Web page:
This can all be integrated into the programme and once areas of weakness have been outlined, specific exercises can be prescribed. With this, proprioception can be improved allowing the client to become more confident and able to do more vigorous exercise.
Hansford and Crocker have also devised a fitness test with a fatigue and breathlessness scale that enables them to build up the intensity without pushing people too hard. There are two parts to the test – cardio and resistance. This gives them a good idea of how much exercise a client can manage and any weaknesses that are present.
Once in the gym setting, clients work on strengthening specific muscles and improving stamina in a controlled environment, without having the worry of getting halfway to the shops or halfway up the stairs and running out of energy. Fatigue in general activities can hinder confidence and create a reluctance to get involved in social environments and meeting new people. The exercise programme can be seen as the middle stage between a hospital environment and the outside world.
Confidence and well-being
Alex says, ‘It’s important that the client feels confident and comfortable in the gym environment and with us. This is why we have integrated a quality of life questionnaire at the initial assessment and again at the end of the programme so we can see the progress in confidence and psychological wellbeing. We also carry out a six-week assessment to see if we need to change or enhance the programme.
‘We believe, with the clients we have already worked with, that we have made a significant impact on their lives and enhanced their quality of life. We feel this is such a worthwhile stepping stone on getting people back on track.’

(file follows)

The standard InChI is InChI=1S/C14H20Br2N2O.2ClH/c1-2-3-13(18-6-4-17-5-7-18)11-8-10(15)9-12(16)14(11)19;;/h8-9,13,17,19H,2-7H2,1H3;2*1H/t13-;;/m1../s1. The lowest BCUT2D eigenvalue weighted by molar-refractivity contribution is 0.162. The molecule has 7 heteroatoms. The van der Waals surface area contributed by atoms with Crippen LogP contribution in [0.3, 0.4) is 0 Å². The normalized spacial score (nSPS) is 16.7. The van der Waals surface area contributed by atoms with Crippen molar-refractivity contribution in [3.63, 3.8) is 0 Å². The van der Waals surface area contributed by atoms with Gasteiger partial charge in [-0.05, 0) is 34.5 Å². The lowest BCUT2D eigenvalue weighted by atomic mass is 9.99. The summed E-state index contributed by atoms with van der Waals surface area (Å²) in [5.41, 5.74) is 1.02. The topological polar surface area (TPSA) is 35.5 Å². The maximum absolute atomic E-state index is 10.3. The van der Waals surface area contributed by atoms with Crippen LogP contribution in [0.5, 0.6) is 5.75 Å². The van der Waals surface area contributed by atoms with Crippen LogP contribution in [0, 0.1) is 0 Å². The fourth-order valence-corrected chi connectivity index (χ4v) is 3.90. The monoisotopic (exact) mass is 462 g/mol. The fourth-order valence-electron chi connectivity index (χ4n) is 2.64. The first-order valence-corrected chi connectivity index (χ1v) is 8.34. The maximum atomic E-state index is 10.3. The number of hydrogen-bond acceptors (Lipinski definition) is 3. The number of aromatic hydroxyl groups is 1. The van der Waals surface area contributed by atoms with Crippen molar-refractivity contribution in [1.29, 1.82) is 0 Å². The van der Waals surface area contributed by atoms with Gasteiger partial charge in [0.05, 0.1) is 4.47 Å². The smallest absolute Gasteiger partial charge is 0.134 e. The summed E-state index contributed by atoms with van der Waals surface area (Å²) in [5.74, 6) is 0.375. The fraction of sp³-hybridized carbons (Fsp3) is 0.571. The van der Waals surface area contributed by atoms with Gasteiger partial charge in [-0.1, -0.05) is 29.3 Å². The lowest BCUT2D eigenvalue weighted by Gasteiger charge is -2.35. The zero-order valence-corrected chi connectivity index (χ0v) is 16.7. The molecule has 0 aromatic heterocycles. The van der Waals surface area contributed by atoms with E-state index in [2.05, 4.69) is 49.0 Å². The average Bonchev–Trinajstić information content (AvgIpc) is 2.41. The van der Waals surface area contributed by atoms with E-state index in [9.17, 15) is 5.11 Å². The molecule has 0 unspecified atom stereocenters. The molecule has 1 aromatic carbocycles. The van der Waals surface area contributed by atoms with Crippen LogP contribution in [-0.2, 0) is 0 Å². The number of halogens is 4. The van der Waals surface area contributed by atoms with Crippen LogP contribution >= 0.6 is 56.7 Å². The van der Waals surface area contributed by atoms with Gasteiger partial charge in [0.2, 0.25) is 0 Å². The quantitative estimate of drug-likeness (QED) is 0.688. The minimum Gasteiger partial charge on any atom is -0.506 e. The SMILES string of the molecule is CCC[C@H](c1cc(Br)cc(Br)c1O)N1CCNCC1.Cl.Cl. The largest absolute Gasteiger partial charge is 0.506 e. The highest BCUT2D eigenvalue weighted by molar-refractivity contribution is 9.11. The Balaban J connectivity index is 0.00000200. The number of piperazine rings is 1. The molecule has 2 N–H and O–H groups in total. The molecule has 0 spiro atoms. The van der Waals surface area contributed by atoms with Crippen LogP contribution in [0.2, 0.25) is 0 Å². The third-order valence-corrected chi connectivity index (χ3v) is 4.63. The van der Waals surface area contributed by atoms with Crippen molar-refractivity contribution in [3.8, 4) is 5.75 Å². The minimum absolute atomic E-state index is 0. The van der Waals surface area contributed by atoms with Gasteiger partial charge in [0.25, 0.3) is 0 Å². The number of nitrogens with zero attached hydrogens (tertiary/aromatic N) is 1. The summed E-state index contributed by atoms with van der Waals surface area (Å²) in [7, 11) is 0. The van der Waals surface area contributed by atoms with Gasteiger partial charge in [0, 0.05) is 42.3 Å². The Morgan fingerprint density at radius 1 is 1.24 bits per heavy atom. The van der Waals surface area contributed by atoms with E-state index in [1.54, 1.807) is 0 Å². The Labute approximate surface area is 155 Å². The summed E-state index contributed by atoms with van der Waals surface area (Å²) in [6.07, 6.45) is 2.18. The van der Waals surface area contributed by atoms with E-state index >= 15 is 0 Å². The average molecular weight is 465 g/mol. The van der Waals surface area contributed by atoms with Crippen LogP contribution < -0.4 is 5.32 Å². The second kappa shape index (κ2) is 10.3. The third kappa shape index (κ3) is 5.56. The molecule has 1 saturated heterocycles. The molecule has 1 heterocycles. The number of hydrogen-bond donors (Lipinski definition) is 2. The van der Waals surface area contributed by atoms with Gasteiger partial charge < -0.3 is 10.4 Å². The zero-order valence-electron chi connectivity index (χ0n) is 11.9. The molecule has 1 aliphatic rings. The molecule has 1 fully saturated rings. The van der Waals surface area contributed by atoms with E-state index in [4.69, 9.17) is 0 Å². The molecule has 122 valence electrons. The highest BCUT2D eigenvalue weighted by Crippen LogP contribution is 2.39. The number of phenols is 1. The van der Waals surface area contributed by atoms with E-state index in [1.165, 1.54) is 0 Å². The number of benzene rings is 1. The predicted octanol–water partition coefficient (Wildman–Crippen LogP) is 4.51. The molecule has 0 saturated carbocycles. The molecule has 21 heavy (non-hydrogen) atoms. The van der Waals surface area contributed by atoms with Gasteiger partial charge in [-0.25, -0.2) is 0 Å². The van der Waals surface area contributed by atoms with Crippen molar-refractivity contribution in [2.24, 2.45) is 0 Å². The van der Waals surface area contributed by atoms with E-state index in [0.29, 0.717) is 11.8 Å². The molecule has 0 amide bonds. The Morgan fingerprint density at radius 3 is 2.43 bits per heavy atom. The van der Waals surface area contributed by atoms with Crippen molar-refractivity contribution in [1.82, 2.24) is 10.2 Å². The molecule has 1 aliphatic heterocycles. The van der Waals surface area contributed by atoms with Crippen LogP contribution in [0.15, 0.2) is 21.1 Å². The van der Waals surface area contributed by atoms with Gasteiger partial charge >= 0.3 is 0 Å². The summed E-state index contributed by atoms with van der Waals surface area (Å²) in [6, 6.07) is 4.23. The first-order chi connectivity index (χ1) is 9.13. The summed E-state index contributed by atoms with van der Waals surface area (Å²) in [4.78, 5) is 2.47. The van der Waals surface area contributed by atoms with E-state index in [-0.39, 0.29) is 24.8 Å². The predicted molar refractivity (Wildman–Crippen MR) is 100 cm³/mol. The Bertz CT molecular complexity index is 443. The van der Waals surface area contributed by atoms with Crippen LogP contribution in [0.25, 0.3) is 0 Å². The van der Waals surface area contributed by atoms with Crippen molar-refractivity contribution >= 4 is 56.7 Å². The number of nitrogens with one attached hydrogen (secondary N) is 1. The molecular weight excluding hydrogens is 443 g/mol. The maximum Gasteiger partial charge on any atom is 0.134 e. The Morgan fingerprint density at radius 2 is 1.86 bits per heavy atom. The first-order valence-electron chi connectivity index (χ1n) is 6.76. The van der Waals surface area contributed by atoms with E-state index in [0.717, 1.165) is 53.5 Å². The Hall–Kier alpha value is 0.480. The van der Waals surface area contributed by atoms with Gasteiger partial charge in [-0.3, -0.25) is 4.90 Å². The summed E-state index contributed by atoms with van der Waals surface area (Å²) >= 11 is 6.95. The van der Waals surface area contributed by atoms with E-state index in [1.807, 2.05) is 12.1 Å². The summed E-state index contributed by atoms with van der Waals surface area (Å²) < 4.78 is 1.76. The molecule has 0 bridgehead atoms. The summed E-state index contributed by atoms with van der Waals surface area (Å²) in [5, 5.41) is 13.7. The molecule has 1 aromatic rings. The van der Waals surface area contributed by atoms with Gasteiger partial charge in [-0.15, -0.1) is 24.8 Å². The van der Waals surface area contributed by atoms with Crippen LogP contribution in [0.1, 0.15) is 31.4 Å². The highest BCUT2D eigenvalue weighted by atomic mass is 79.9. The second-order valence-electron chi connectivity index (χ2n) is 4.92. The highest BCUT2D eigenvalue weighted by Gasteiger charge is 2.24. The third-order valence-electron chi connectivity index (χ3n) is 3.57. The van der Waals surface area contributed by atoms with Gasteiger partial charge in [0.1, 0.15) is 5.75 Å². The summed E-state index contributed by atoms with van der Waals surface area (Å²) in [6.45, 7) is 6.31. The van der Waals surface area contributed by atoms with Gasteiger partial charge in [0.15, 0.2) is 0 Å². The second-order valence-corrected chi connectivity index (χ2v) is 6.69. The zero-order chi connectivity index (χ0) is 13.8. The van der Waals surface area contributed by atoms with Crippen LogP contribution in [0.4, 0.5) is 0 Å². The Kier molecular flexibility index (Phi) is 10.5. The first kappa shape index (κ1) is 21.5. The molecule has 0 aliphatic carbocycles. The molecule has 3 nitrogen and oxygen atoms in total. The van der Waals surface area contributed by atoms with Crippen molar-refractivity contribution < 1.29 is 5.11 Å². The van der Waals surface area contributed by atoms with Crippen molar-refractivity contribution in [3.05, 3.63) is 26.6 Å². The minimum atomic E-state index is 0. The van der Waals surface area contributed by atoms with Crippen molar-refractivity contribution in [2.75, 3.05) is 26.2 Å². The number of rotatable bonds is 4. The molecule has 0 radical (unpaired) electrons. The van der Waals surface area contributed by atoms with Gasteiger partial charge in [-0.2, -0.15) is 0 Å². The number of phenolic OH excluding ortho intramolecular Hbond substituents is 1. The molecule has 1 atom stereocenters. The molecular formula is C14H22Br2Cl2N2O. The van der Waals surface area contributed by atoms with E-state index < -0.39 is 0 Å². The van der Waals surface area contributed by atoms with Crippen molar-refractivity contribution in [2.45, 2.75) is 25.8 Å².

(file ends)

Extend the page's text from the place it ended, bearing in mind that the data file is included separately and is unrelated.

‘Having spent the last five years with the shadow of leukaemia over me every day, I thought I had done a pretty good job in having a positive attitude and achieving all that I had.
‘It was almost five years to the date that I was offered the opportunity through Macmillan to take part in a 12-week rehabilitation course.
‘The experience was delivered in a safe and secure environment, yet relaxed enough so as not to be threatening as some gyms can be. No two weeks were the same and the variation maintained the interest. As the course unfolded this variation was all part of the individually based plan pulled together in order to meet your goals.
‘In addition to the physical goals, guidance was given on nutrition and all round lifestyle, which enriched the whole experience.
‘At no point during the course was I made to do anything that was not within my capability, but it was stretching enough to ensure a real difference was made at the end.
‘At the end of the course, the same measurements were carried out as in the first week and I was amazed at the progress I made. At the age of 56 I feel fitter than I have in years.'
We have more information about physical activity and cancer. This information is also available in our booklet, Physical activity and cancer, which you can order at Be.Macmillan or by calling 0800 500 800.
We have several videos about physical activity and cancer.
Contact Anna Binks, Macmillan Survivorship Programme Manager at The Queen’s Centre for Oncology and Haematology, Castle Hill Hospital, East Yorkshire, on 01482 461091 or email Anna.